Lori was last seen in public around 10:30 p.m. on June 7 when she, her husband, her sister and her brother-in-law went to dinner at Red Lobster on Fairmount Avenue in Lakewood. Tyrone Bova told Gustafson that he and Lori had gotten into an argument hours after that meal, around 2 a.m., prompting her to go out for a walk for which she never returned.

As the initial investigation unfolded, Gustafson was assigned as the case manager by then-Lakewood Busti Police Chief James Young. He handled the day-to-day leads and interviews with John Bentley, who in 1997 was a lieutenant with the police department and would later become its police chief.

“There were a number of officers and agencies involved and assisting in the investigation early on,” Gustafson said. “The investigation expanded very quickly in the early days with several leads and searches taking place. Information was being learned as to what developed up until the time Lori went missing and what may have been the cause for her disappearance.”

“As leads came in, they were followed up on and, in several circumstances, additional interviews and searched took place depending on the information,” he continued. “Over time, my position in the police department changed to the investigator to eventually a sergeant investigator; however, I remained the point person responsible for this investigation up until my retirement in October of 2013.”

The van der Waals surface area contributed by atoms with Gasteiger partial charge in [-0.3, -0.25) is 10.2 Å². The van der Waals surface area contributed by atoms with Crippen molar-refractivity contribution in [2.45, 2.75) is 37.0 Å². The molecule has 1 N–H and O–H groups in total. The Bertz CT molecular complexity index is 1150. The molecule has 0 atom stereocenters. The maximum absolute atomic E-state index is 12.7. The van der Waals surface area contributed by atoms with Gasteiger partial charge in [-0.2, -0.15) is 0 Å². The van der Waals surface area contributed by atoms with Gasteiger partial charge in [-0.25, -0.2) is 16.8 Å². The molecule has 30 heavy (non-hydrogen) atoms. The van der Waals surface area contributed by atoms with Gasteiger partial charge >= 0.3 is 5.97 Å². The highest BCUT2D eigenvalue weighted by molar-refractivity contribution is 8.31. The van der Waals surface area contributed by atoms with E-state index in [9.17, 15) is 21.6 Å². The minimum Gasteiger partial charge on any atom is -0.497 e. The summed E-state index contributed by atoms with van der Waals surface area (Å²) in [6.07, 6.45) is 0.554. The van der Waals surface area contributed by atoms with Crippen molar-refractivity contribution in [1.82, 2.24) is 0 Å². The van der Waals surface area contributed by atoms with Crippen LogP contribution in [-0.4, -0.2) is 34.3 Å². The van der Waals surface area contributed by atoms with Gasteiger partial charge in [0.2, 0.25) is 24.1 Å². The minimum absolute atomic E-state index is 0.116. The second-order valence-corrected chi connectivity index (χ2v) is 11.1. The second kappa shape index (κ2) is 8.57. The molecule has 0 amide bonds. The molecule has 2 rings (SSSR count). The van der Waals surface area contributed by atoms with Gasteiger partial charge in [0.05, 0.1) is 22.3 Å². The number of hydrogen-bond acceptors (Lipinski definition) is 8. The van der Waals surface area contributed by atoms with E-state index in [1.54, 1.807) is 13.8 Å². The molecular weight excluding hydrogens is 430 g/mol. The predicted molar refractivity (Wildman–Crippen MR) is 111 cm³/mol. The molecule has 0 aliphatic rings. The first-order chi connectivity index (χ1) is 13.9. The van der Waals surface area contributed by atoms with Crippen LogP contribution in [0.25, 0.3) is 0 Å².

The case took police to different parts of the county.

A dive team searched a portion of Chautauqua Lake near Lakewood the morning of June 10, 1997. On June 15, about a week after Lori was last seen, more than 120 volunteers gathered in the Chautauqua Mall parking lot for a morning search. Though nothing was found, the family expressed appreciation to the community.

“We were just overwhelmed,” said Bova’s sister, Renee Shutters, in an interview afterward. “People who had never met us and didn’t know us were there. I can’t believe how good it went off.”

She added: “We really need a break. We need a lead to really go somewhere. Right now, we’re just shooting in the dark. It’s hard to lead a big group without a place to go.”